Gamblers never realise that as soon as they step into a casino with the intention of winning money, they will lose everything they have. They will sit at the jackpot machines and pull lever after lever, hoping for three in a row to line up. When they don’t, they will go again, pulling the levers. They will pull and pull until what they have left in their pockets amounts to nothing but lint, and then they will go home dejected and empty handed, and the casino will win all. Especially if it’s backed by the mob.
Because we are familiar with how a mob operates, we should know that no service they provide is free. If they decide to fund an up and coming casino, we can expect them to extract a heavy payment. If this payment fails to arrive in the quantity that’s expected, lives will be lost and the big bosses who run the show will be very upset. But the big bosses in Casino don’t look very threatening. They’re a bunch of old men in Kansas who sit around a dingy dinner table, arguing over trivial matters while eating mum’s home cooked meals. Occasionally they play cards, and throw tantrums when they lose. We see them sitting in the dark, in their expensive suits, doing nothing except waiting for skimmed money to arrive from Vegas. When they are all brought to court for illegally backing and extorting casinos, some of them are bound to wheelchairs, with oxygen masks glued to their faces. But don’t be fooled. Their operation is grand, rich, and fool proof.
Well. Not really.
Casino opens with a couple of narrations by Sam Rothstein (Robert De Niro) and Nicky Santoro (Joe Pesci), describing the day to day operations of The Tangiers, and the brazen method the mob uses to “skim” money from it, respectively. By the end of their opening narrations, they’ve reached a similar question: How they managed to turn a fabulous empire into a rubbish heap that, today, “Looks like Disneyland”. They had it all; money, fame, women, clothes, cars. Sam even had a wardrobe of suits that numbered up to 80 (he wears a different one in almost every scene). But bad decisions and poorly constructed associations squeezed them dry, dry to the point of exhaustion. And then it all crumbled. Casino elaborates on the bad decisions and poorly constructed associations.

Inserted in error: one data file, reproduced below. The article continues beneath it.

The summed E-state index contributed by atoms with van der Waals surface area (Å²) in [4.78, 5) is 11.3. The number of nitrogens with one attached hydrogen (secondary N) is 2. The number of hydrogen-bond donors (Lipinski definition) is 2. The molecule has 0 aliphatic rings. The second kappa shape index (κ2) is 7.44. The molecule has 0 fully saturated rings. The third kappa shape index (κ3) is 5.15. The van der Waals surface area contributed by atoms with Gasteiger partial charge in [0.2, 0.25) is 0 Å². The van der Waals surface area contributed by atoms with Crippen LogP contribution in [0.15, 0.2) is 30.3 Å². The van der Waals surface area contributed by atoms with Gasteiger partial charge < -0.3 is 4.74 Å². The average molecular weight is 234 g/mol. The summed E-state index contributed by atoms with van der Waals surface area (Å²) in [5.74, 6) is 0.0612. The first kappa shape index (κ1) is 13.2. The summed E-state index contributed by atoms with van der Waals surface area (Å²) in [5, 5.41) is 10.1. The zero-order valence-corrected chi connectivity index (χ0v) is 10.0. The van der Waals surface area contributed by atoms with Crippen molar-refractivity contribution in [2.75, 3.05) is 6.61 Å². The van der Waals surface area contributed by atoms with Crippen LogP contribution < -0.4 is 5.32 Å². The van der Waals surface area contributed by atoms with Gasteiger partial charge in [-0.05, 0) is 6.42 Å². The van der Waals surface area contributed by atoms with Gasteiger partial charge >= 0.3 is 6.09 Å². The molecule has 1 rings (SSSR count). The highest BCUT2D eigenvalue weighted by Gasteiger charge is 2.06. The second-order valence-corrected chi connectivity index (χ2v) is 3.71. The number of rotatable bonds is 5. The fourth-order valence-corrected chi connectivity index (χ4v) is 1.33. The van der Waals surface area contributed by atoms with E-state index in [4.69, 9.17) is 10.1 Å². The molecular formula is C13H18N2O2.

It is a violent and vulgar movie, but it is also beautiful, ripe with catchy and memorable songs that evoke strongly a sense of time and place. It tells the story of one man, through the eyes of himself as well as a couple of others: A dangerous and almost psychotic childhood friend (Nicky), and a dangerous and almost psychotic wife, Ginger (Sharon Stone). The man is Sam Rothstein, a former sports bookkeeper who was so good that the mob had to have him. They pick him up and drop him off in The Tangiers, believing that with one of their own in charge of a big casino, more cash will be flowing into their pockets. They were right. To a point. What they didn’t count on was Sam’s disdain for trouble, and his mistake in marrying Ginger.